27 February 2006

Nietzsche Goes to Off-Track Camp

For some reason, Thing 1 always chooses to begin theological discussions while we are in the car. So the other day, as were on our way somewhere, she pipes up with, "Mom? Is God real? And is He really invisible?"

"Well," I replied, "Lots of people think so."

"But the other kids at off-track camp* said that God is dead!"

*We have year round schools here; the grade schoolers are on track for 3 months and then off for 1. Thing 1 has been attending a city-run off-track camp during February.

When Life Interferes with Hobbies

I haven't had much time to knit lately. First there was our trip, and then there was all the work waiting for me when I got back from the trip. There was also the beginning of the semester. And then this weekend, hubby decided to paint our bedroom and bathroom. This is a good thing, as these rooms were previously decorated in Builder's Cheap White Flecked with Dried Dog Drool. The bedroom is now a glorious Cornflower with American Anthem trim, and the bathroom will soon be Laurel Mist (who makes these names up??). But his painting meant I spent the entire weekend on Child Entertainment Duty, a task made worse by the rainy weather that has descended upon us. So, not much knitting.

I did take the camera in this weekend to get it fixed. They said it would cost $200, so nevermind. For exactly $201, I have ordered a new one that's half the size of the broken one, and has more and better features. It does seem a shame to just toss the old one, but I haven't yet though of a creative use for a camera with a busted lens mechanism.

22 February 2006

Tube Maps

I love London's Underground system. It's fast, it's clean, it's convenient, and it's a snap to navigate. Many of the stations have pleasingly amusing names (how can you not enjoy getting on a train whose final stop is "Cockfosters"?); the Central line alone stops in Barkingside, Fairlop, and Chigwell. The conductors tell you to mind the gap and there are Cadbury's vending machines in most stations. There's something quaintly anachronistic about the stations. The official Tube website has a quirky little online poll on Tube etiquette. And, like most public transport, it offers excellent peoplewatching opportunities.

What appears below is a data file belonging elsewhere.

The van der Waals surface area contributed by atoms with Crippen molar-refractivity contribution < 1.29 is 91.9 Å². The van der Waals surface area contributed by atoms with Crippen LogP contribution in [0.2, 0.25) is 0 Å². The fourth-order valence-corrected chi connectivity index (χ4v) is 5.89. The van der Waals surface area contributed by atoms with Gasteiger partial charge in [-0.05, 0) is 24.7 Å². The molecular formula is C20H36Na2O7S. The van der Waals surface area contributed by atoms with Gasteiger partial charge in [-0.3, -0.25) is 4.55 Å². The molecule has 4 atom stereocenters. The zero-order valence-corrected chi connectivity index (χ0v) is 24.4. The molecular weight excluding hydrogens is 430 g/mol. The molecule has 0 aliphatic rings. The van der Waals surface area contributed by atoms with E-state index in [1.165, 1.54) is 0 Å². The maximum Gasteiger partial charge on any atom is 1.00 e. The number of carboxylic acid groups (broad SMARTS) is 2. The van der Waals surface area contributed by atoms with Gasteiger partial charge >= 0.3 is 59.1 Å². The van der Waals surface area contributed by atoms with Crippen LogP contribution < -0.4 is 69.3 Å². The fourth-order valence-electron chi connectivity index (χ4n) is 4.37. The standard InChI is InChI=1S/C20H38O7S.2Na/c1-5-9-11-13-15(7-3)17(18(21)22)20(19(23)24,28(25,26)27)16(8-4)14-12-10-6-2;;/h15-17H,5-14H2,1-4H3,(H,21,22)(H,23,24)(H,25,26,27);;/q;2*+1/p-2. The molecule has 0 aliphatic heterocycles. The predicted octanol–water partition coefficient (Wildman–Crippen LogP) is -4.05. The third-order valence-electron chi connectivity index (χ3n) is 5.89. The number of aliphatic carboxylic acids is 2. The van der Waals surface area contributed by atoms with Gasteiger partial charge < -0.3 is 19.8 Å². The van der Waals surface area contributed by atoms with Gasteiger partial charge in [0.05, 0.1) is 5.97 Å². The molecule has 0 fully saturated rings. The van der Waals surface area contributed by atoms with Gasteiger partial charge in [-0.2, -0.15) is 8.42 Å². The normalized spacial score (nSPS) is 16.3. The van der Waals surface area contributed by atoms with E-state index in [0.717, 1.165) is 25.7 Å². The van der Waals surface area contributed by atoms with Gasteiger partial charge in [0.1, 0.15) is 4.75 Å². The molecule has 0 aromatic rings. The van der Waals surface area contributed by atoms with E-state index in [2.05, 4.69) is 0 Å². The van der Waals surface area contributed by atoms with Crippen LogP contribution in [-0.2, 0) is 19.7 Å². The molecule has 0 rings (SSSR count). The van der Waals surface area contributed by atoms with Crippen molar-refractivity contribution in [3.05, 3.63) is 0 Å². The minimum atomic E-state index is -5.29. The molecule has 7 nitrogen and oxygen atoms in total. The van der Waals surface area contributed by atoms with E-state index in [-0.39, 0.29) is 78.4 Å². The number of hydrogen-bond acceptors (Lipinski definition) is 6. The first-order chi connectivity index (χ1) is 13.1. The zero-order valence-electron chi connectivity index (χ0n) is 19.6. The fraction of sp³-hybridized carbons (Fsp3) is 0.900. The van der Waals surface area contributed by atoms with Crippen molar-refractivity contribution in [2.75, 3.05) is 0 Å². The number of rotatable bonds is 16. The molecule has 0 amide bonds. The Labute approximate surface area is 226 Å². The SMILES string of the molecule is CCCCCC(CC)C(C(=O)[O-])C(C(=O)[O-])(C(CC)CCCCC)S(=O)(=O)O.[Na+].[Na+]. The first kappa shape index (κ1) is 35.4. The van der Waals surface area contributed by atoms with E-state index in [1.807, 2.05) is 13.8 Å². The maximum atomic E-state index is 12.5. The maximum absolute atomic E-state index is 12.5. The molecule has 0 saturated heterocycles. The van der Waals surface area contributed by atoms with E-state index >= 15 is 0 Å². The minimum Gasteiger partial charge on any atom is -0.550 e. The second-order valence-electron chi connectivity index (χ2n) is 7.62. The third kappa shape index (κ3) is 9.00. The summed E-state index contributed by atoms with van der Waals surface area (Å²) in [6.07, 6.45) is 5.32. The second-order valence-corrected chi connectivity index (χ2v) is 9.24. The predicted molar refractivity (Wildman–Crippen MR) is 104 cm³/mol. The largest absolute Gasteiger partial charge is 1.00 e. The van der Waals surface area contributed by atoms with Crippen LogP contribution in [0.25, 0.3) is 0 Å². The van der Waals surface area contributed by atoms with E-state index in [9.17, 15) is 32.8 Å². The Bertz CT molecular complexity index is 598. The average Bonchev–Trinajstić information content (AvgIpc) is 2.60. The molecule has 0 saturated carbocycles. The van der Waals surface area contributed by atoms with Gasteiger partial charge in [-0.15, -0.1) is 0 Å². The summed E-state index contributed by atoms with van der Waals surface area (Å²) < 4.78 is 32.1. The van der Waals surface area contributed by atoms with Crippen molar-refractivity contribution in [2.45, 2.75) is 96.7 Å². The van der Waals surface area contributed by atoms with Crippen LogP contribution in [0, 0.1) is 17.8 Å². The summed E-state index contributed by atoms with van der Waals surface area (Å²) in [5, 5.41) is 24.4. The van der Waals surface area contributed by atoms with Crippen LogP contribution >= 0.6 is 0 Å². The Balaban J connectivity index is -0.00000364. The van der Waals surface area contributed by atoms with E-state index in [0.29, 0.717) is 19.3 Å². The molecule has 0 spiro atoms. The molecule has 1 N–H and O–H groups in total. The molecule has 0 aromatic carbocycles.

Sure, it has its quirks. The routes from train to the way out and between lines at a single station are often labyrinthine. The lift was broken at Earl's Court on the day I had to drag myself and my suitcase back Heathrow (but, thankfully, not the day I arrived, when I would have had to drag my suitcase UP those stairs). The 7-day transport card I'd ordered ahead of time and had shipped to me in California was demagnetized, and also some outmoded form, and nobody I asked at 5 different stations could fix it or replace it, so I spent a week having to be specially let through gates by (mostly cheerful) transport employees. My husband's card, ordered at the same time, worked fine.

Still, if it's not my very favorite public transport system, it's certainly in the top 3.

And this site has a bunch of creative variations on the Tube map, including my favorite, the Musical Map.

20 February 2006

Sites for the Inner Voyeur

I think we all have a bit of an inner voyeur or eavesdropper, and here are some sites to satisfy those urges: Post Secret, Overheard in New York, and Overheard in the Office.

18 February 2006

Great Day

This morning I left the Things in the able hands of their father and I made the 100 mile drive to Santa Clara. It was a great morning for it. The Diablos were rich emerald green, spotted with cows and an occasional tree in full flower, and sprinkled with snow at the very tippy tops. My destination? Stitches West.

I arrived just after the market opened and had to get in a long line, even though I had pre-bought my ticket. However, the line moved very quickly and soon I was inside. I spent over 4 hours (and who knows how many dollars) inside. If my camera weren't broken, I'd post a picture of my haul. But it'll just have to suffice to say I came away with hand-painted angora and cashmere, banana fiber (!) rayon in lollipop colors, a big skein of Socks that Rock, and some dyed roving for needle felting. Of course, much, much more caught my eye as I was there, but because I already have a closetfull of yarn, I tried to keep myself under control.

My only real complaint about the market was that at times the crowds were so overwhelming that it was hard to browse. For example, Habu Textiles had a booth, and I would really have liked to take my time and examine some of their intriguing fibers, but I couldn't even get near them.